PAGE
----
But how significant is 4%?

Meet Skip...

Contrary to popular belief, most sociopaths are not usually violent and angry. Most of them are much like any of us on the surface and go on living amongst us undetectable. The book goes to great lengths to drive home this point and provides examples of normal looking men and women who are nevertheless a danger to the people who enter their lives. 

Skip makes a name for himself as a successful businessman. When a sociopath enters the public sphere, he or she ends up being a danger to entire groups and even countries. History has shown this time and again.

But what's sociopathy, really? And why is it so hard to imagine what it's like to be a sociopath?

Sociopaths and those with little conscience play to win. They have an intense need to control others and to prove to themselves and others that they are in control. This tendency could take the shape of wanting to see other people jump as when a sociopath robs a post office and watches the commotion and police activity from nearby. Or it could take the shape of feeling the power of being able to allocate enormous resources across international borders and see markets and bottom lines expand at great cost to society and planet.

If sociopathy is the absence of conscience, what's conscience? And what does its absence entail?

The incidence of sociopathy is found to be lower among the general populations of Eastern cultures than Western cultures. A highly individualistic society encourages sociopathic tendencies while group-centered societies discourage such tendencies due to the presence of generally accepted moral codes that "make sense" at a cognitive/intellectual level rather than an emotional level.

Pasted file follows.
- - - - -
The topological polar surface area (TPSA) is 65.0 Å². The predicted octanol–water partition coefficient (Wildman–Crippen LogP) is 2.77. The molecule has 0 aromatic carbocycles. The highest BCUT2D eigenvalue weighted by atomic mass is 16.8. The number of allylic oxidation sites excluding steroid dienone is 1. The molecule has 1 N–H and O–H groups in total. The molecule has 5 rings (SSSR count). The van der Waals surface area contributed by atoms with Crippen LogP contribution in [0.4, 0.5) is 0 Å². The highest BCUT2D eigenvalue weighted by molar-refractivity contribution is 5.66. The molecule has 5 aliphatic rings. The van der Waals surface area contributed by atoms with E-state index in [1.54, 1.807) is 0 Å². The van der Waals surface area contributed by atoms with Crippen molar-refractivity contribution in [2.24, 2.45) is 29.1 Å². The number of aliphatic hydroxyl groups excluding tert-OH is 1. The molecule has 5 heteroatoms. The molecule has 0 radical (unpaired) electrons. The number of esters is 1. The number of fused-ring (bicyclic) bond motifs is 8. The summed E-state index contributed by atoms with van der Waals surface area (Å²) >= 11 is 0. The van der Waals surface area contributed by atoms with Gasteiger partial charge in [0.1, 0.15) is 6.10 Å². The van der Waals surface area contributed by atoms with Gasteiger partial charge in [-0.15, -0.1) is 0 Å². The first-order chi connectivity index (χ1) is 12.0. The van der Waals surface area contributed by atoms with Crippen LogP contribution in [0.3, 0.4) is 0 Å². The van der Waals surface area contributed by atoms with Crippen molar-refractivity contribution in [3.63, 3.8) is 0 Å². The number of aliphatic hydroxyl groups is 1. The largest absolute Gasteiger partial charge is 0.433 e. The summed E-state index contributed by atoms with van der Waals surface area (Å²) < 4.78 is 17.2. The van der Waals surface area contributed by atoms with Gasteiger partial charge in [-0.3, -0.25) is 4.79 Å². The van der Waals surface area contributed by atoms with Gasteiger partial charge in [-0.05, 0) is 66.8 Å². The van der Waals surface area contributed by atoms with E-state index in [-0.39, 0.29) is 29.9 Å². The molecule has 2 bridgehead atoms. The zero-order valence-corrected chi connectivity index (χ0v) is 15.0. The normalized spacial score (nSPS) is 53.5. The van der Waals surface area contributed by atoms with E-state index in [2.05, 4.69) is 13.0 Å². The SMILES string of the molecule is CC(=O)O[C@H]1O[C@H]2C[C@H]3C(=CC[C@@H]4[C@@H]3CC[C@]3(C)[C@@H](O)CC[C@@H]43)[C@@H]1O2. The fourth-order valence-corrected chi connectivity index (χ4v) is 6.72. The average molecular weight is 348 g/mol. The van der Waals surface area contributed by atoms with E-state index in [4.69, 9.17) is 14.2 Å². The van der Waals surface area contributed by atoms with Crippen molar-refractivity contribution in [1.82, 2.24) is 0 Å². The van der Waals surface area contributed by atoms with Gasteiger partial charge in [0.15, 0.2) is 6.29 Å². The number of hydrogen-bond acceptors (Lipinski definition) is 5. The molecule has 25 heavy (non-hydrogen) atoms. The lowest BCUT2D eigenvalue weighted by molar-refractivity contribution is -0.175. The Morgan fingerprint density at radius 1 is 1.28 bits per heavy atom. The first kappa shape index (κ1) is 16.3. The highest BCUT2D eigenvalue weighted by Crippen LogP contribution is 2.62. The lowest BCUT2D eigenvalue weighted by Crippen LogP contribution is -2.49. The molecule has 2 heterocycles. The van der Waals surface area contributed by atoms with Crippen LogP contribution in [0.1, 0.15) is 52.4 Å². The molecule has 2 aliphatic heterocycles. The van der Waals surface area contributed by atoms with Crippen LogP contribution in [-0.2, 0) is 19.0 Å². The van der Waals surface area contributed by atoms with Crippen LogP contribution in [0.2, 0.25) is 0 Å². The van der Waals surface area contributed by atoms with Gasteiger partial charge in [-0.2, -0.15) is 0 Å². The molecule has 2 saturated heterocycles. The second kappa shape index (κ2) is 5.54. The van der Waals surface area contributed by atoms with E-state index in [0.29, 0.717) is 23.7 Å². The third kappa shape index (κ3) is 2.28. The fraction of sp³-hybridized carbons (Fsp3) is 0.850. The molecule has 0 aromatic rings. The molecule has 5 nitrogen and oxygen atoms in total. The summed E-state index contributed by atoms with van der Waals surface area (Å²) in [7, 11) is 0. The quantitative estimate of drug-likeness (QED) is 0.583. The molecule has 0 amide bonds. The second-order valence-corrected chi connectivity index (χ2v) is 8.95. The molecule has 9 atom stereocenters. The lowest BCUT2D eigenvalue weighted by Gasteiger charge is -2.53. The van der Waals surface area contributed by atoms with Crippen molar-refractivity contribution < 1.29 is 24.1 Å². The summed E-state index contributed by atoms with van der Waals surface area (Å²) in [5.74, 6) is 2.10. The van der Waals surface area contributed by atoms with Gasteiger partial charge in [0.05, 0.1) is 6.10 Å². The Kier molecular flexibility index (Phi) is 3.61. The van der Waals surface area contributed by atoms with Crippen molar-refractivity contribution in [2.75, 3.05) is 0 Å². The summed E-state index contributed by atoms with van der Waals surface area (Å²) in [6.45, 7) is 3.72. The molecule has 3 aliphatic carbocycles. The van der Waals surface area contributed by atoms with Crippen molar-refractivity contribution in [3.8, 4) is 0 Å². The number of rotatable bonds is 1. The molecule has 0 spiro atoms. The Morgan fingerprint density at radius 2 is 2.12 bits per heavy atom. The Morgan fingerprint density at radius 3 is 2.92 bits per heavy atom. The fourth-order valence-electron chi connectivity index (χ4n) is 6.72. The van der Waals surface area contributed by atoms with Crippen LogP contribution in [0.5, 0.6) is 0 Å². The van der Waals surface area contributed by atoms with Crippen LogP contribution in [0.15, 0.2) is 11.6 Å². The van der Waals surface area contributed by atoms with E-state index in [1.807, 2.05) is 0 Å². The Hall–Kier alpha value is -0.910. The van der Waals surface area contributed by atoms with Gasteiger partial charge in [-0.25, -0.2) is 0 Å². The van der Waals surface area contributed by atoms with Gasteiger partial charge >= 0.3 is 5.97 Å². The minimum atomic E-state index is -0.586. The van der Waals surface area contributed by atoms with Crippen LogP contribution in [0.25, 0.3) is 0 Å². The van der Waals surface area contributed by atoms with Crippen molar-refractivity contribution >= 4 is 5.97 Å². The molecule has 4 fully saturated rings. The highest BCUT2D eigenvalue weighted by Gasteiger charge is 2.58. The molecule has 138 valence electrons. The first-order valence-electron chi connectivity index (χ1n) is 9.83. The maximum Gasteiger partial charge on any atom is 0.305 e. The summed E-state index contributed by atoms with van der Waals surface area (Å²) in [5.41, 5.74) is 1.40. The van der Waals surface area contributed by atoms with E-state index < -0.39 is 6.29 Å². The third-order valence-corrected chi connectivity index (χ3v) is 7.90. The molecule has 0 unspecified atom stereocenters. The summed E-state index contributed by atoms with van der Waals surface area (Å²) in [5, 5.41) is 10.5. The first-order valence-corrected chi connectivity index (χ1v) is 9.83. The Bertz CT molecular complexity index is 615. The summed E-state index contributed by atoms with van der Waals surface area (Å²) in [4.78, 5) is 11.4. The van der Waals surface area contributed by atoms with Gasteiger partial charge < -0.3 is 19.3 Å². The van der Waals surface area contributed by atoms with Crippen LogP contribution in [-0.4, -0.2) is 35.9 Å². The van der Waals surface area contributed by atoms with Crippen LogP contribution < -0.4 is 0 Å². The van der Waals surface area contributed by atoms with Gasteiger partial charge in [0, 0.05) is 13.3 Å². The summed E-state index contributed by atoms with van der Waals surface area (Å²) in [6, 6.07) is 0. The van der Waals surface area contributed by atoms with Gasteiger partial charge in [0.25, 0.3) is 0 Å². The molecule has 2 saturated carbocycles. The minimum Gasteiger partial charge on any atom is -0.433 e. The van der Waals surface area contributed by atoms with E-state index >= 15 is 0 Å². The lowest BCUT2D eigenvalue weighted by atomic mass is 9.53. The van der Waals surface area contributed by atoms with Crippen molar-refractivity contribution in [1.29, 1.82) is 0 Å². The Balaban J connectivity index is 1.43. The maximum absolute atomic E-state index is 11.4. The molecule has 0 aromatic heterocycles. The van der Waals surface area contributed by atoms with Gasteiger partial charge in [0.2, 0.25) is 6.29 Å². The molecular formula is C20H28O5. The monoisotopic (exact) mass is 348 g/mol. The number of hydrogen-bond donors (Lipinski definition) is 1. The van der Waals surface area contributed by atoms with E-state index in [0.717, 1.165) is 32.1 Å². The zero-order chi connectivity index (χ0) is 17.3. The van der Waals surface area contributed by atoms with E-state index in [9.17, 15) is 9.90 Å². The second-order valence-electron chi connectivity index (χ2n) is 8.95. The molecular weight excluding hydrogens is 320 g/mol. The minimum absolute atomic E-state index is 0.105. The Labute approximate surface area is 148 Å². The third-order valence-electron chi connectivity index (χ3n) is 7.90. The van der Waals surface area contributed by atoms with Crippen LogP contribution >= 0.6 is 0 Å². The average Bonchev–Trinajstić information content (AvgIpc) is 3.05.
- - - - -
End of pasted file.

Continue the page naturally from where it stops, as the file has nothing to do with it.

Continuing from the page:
It stands to reason that there are cultures today (and perhaps many have existed in the past) that absorb negative tendencies in human beings such as greed, selfishness and a desire to control others and encourage the flowering of more positive ones.

The book talks at length about why it's so difficult for most of us to accept that there are people with absolutely no conscience among us. Without this acceptance, it would be much harder to entertain the idea that perhaps we as a species have unwittingly granted the responsibility of leading us into the future to so-called leaders who actually have little or no conscience, that perhaps the leaders among us, business executives, politicians, religious leaders are more or less composed of people who fall at the lower end of the conscience continuum. It does take a fair bit of "winning" to "rise" to such heights! And "winning" is what sociopaths do best. It would be rather hard for a person of conscience to beat a sociopath at this game because sociopaths go to great lengths to win with no conscience to be bothered with.

Why is it so difficult for us to accept the idea that some of us have no conscience?